• Countries also need to be cautious about dumped goods; as along with free trade dumped goods of cheaper prices can harm the domestic producers
  • Dumping The practice of selling a commodity in two countries at a price that differs for reasons not related to costs is called dumping.

World Trade Organisation 

  • In1948, to liberalise the world from high customs tariffs and various other types of restrictions, General Agreement for Tariffs and Trade (GATT) was formed by some countries.
  • GATT was transformed into the World Trade Organisation from 1st January 1995.
  • WTO is the only international organization dealing with the global rules of trade between nations. It sets the rules for the global trading system and resolves disputes between its member nations. 
  • WTO also covers trade in services, such as telecommunication and banking, and others issues such as intellectual rights.
  • many developed countries have not fully opened their markets to products from developing countries. It is also argued that issues of health, worker‘s rights, child labour and environment are ignored
  • WTO Headquarters are located in Geneva, Switzerland.
  • 149 countries were members of WTO as on December 2005
  • India has been one of the founder member of WTO

Regional Trade Blocs 

  • Regional Trade Blocs have come up in order to encourage trade between countries with geographical proximity, similarity and complementarities in trading items and to curb restrictions on trade of the developing world. 
  • Today, 120 regional trade blocs generate 52 per cent of the world trade 

Concerns Related to International Trade 

  • International trade can prove to be detrimental to nations of it leads to dependence on other countries, uneven levels of development, exploitation, and commercial rivalry leading to wars. 
  • Global trade affects many aspects of life; it can impact everything from the environment to health and well-being of the people around the world.
  • As countries compete to trade more, production and the use of natural resources spiral up, resources get used up faster than they can be replenished. As a result, marine life is also depleting fast, forests are being cut down and river basins sold off to private drinking water companies.
  • Multi- national corporations trading in oil, gas mining, pharmaceuticals and agri-business keep expanding their operations at all costs creating more pollution – their mode of work does not follow the norms of sustainable development.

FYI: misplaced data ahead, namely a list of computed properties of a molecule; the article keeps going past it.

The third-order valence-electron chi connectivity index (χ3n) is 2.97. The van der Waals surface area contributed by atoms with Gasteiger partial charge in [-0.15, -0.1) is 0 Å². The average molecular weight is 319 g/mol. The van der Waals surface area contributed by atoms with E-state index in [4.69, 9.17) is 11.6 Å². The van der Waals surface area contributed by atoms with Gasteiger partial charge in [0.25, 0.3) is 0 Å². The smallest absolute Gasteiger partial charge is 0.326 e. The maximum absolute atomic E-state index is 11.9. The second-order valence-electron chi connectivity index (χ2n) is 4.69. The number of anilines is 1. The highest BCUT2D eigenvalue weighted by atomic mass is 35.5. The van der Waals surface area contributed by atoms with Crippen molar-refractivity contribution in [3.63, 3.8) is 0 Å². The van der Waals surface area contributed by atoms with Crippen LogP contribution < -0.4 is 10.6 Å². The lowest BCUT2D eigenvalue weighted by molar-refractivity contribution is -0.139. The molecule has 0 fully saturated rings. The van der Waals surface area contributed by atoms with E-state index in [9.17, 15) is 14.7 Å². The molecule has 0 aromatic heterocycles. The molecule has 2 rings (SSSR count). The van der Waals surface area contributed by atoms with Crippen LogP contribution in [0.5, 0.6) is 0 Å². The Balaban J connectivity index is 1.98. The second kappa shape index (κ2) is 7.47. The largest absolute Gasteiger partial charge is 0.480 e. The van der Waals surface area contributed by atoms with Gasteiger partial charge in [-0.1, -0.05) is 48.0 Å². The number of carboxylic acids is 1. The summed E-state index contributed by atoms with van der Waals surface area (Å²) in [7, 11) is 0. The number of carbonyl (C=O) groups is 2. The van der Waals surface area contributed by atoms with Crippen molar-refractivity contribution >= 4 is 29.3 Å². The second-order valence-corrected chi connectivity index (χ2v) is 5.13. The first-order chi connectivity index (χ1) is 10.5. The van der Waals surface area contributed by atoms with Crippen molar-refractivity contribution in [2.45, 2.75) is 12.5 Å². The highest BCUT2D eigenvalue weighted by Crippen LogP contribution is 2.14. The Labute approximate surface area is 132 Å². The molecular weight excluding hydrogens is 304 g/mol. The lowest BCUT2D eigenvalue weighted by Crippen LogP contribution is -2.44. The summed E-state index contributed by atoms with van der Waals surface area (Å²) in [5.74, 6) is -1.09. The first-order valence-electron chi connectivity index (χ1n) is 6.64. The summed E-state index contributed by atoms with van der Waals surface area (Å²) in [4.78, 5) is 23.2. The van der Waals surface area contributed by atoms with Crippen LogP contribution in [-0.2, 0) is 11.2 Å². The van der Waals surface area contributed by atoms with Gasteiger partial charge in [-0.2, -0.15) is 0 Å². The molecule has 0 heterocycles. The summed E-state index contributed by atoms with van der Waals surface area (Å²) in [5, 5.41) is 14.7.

• If organisations are geared only towards profit making, and environmental and health concerns are not addressed, then it could lead to serious implications in the future.


1. Ports 

  • The chief gateways of the world of international trade are the harbours and ports.
  • The ports provide facilities of docking, loading, unloading and the storage facilities for cargo. 
  • In order to provide these facilities, the port authorities make arrangements for maintaining navigable channels, arranging tugs and barges, and providing labour and managerial services.
  • The importance of a port is judged by the size of cargo and the number of ships handled. The quantity of cargo handled by a port is an indicator of the level of development of its hinterland.

Types of Port

A. Types of port according to cargo handled

1. Industrial Ports: These ports specialize in bulk cargo-like grain, sugar, ore, oil, chemicals and similar materials.

2. Commercial Ports: These ports handle general cargo-packaged products and manufactured good. These ports also handle passenger traffic

3. Comprehensive Ports: Such ports handle bulk and general cargo in large volumes Most of the world‘s great ports are classified as comprehensive ports.

B. Types of port on the basis of location

1. Inland Ports: These ports are located away from the sea coast. They are linked to the sea through a river or a canal. Such ports are accessible to flat bottom ships or barges. For example, Manchester is linked with a canal and Kolkata is located on the river Hoogli, a branch of the river Ganga.

2. Out Ports: These are deep water ports built away from the actual ports. These serve the parent ports by receiving those ships which are unable to approach them due to their large size. Classic combination, for example, is Athens and its out port Piraeus in Greece.


C. port on the basis of specialised functions: 

  1. Oil Ports: These ports deal in the processing and shipping of oil. Some of these are tanker ports and some are refinery ports.
  2. Ports of Call: These are the ports which originally developed as calling points on main sea routes where ships used to anchor for refuelling, watering and taking food items. Later on, they developed into commercial ports. Aden, Honolulu and Singapore are good examples. 
  3. Packet Station: These are also known as ferry ports. These packet stations are exclusively concerned with the transportation of passengers and mail across water bodies covering short distances,
  4. Entrepot Ports: These are collection centres where the goods are brought from different countries for export. Singapore is an entrepot for Asia. Rotterdam for Europe, and Copenhagen for the Baltic region.
  5. Naval Ports: These are ports which have only strategic importance. These ports serve warships and have repair workshops for them. Kochi and Karwar are examples of such ports in India.